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Thursday, December 10, 1998 Published at 14:29 GMT


Spanish judge details Pinochet charges

Protesters in Santiago burnt the British flag

The Spanish judge requesting the extradition of General Augusto Pinochet has issued the criminal indictment which charges him with crimes against humanity.

The 285-page document includes allegations that Gen Pinochet was responsible for genocide, torture and terrorism,

Judge Baltasar Garzon is also asking for the former Chilean ruler's assets to be frozen.

The pinochet File
The move comes just one day after UK Home Secretary Jack Straw gave the go-ahead for extradition proceedings against the 83-year-old general.

Meanwhile, lawyers acting for the former ruler are expected to challenge the decision to allow those proceedings to continue.

A legal challenge is likely to prolong an already lengthy process by months because both sides can appeal at every stage.

The general will make his first court appearance on Friday when he appears at Belmarsh Magistrates' Court in south-east London.

Flag-burning protests in Chile

In Chile police have used water cannon to disperse demonstrators protesting against the decision to allow extradition proceedings to go ahead.

[ image:  ]
Several hundred supporters of the general gathered outside the British ambassador's residence to voice their anger at Mr Straw's ruling.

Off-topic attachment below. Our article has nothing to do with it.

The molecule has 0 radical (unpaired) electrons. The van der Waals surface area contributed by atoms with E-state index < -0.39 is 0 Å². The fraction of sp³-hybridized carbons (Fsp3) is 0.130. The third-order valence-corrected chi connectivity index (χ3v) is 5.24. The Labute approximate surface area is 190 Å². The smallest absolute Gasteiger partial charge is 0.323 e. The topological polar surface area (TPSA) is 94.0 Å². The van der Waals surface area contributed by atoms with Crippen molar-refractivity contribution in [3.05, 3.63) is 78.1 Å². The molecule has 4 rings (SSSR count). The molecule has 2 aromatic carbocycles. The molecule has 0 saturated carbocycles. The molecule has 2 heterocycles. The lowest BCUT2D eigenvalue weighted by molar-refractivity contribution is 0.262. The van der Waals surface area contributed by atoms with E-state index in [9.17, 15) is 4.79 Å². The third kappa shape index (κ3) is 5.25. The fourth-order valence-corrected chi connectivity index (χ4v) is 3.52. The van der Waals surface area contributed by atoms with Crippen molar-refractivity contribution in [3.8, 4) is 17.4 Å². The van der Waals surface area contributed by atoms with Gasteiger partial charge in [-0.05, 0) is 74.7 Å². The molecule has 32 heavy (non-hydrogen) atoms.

They burned British flags and called for General Pinochet's immediate return to Chile.

Around a dozen protesters were arrested. The Chilean Government has appealed for calm.

Soon after Mr Straw's decision was announced the Chilean ambassador to Britain, Mario Artaza, was "recalled immediately for consultation" by his country's president.

Paul Reynolds reports on reactions in Chile
Mr Artaza described the home secretary's decision as "quasi-judicial" and accused the UK Government of including political factors in the moves.

The Chilean army also condemned Mr Straw's ruling, calling it "abusive and humiliating". It said the extradition proceedings against its former commander-in-chief were an "attack on Chile's national sovereignty".

President Eduardo Frei and Foreign Minister Jose Miguel Insulza are due to return to Santiago later on Thursday from a trade summit held in Brazil.

President Frei's administration has already come under pressure from the armed forces and from the opposition to get the general back to Chile.

Our correspondent in Santiago, James Reynolds, says many in Chile now feel that there is little the government can do to influence the outcome of the extradition proceedings against General Pinochet.

Click here to send us your e-mails on whether you agree with Jack Straw's decision.

BBC Two's Westminister Live also wants your views for a live studio debate on Thursday afternoon. Click here to send an e-mail.

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